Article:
Created in 2008, Bitcoin was the first of a new generation of cryptocurrencies — digital forms of currency that exist only in electronic form with no physical banknotes or coins. Its creator is an unknown person, or group of people, who are only identified by their presumed pseudonym of Satoshi Nakamoto.
Bitcoin’s genesis was to serve as a platform for the autonomous exchange of commerce. The identity of the buyer and seller, along with the transaction details, is concealed via complex cryptography. This allows the currency, along with its users, to operate outside the scope of governmental or private entity oversight.
For most of its existence, Bitcoin remained in relative anonymity. However, its success — or, maybe more its notoriety — quickly spawned thousands of other cryptocurrencies. In December 2017, there were 1,324 different cryptocurrencies. Today, that number is 8,330.
Since 2008, the value of Bitcoin has steadily grown from just a few pennies to tens of thousands of dollars. There’s no greater example than late-2017, when the global “Bitcoin craze” caught hold, sending the price of a single Bitcoin from $1,000 to more than $19,000 in one month. Not surprisingly, many other cryptocurrencies also experienced a similar meteoric rise in price.
But concerns over high transaction costs, extreme price swings and theft by computer hackers called into question Bitcoin’s ability to function as a safe, stable and practical form of currency. Two months later, in early 2018, its price had plummeted to $6,100. By 2019, its price was below $4,000.
In the second half of 2020, Bitcoin caught its second wind. By December, its price exceeded $29,000 and on Jan. 8 of this year, reached an all-time record high of $41,941, according to CoinMarketCap, a leading cryptocurrency website. Bitcoin has pulled back slightly and is currently valued around $31,000.
Despite its attempt to become a mainstream form of currency, Bitcoin’s relevance, for now, is more of a high-risk investment than a cutting-edge means of transacting commerce. A simple look at any historical price chart will convey Bitcoin’s greatest challenge — its volatility. In the exchange of commerce, buyers and sellers need stability in the value of payment. If a merchant sells $1,000 worth of goods, he/she expects to receive payment in value of $1,000. But the daily price of Bitcoin can fluctuate by 5%, 10%, 20% or even more on any given day. How likely is that vendor to sell $1,000 worth of goods if the $1,000 in Bitcoin received as payment suddenly drops to just $800?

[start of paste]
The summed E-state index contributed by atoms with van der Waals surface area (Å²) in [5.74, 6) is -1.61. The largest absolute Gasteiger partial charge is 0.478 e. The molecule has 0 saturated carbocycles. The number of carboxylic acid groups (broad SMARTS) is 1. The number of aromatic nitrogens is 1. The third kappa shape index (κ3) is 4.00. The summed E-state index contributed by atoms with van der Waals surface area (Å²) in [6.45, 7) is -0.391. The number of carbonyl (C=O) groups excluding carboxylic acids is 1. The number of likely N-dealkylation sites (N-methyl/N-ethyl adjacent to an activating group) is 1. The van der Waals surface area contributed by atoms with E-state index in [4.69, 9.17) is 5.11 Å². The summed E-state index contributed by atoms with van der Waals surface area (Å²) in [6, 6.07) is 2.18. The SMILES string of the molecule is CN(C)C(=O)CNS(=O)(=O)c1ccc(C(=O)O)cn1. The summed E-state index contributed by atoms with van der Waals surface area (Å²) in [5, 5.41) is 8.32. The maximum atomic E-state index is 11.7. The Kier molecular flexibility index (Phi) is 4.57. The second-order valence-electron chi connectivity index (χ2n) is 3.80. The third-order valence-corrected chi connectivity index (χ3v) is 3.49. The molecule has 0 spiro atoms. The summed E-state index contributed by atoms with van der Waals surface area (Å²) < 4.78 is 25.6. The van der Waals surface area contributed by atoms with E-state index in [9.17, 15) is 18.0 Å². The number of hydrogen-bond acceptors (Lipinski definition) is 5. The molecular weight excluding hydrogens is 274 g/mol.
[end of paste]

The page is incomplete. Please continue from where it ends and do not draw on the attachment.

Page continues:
The U.S. dollar is the world’s de facto currency. It is the most liquid and is readily accepted for trade around the globe. In fact, it is estimated that 65% of all U.S. currency printed is held outside the U.S. borders. Eighty-five percent of all foreign transactions involve the U.S. dollar, and nearly two-thirds of all known foreign central bank cash reserves are held in the American greenback.
But there’s a reason the U.S. dollar reigns supreme. It’s not because of its bright and fancy design, which it clearly lacks. No, our rather dull and dreary currency is king because of its stability. And stability is a critical component that Bitcoin has yet to achieve.
Mark Grywacheski is an expert in financial markets and economic analysis and is an investment adviser with Quad-Cities Investment Group, Davenport.
Disclaimer: Opinions expressed herein are subject to change without notice. Any prices or quotations contained herein are indicative only and do not constitute an offer to buy or sell any securities at any given price. Information has been obtained from sources considered reliable, but we do not guarantee that the material presented is accurate or that it provides a complete description of the securities, markets or developments mentioned. Quad-Cities Investment Group LLC is a registered investment adviser with the U.S. Securities Exchange Commission.